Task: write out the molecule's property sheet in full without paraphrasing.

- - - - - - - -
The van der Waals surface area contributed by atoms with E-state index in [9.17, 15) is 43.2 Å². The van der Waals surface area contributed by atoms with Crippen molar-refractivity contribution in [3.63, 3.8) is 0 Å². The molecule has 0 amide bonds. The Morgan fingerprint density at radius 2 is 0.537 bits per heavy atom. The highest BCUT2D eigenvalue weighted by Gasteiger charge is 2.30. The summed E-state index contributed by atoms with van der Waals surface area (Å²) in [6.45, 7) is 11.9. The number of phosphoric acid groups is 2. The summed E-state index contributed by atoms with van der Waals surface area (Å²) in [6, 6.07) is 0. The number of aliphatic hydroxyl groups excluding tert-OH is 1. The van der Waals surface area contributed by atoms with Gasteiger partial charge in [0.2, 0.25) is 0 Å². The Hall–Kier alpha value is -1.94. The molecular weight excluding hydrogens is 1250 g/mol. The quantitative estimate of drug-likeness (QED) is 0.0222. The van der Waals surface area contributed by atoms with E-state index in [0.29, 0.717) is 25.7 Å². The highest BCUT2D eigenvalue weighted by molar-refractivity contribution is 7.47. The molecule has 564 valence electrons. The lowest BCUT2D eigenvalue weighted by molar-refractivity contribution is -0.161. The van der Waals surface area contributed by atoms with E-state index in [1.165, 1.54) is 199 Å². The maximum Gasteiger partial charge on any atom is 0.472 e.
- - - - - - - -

The van der Waals surface area contributed by atoms with E-state index in [9.17, 15) is 43.2 Å². The van der Waals surface area contributed by atoms with Crippen molar-refractivity contribution in [3.63, 3.8) is 0 Å². The molecule has 0 amide bonds. The Morgan fingerprint density at radius 2 is 0.537 bits per heavy atom. The highest BCUT2D eigenvalue weighted by Gasteiger charge is 2.30. The summed E-state index contributed by atoms with van der Waals surface area (Å²) in [6.45, 7) is 11.9. The number of phosphoric acid groups is 2. The summed E-state index contributed by atoms with van der Waals surface area (Å²) in [6, 6.07) is 0. The number of aliphatic hydroxyl groups excluding tert-OH is 1. The van der Waals surface area contributed by atoms with Gasteiger partial charge in [0.2, 0.25) is 0 Å². The Hall–Kier alpha value is -1.94. The molecular weight excluding hydrogens is 1250 g/mol. The quantitative estimate of drug-likeness (QED) is 0.0222. The van der Waals surface area contributed by atoms with E-state index in [0.29, 0.717) is 25.7 Å². The highest BCUT2D eigenvalue weighted by molar-refractivity contribution is 7.47. The molecule has 564 valence electrons. The lowest BCUT2D eigenvalue weighted by molar-refractivity contribution is -0.161. The van der Waals surface area contributed by atoms with E-state index in [1.165, 1.54) is 199 Å². The maximum Gasteiger partial charge on any atom is 0.472 e.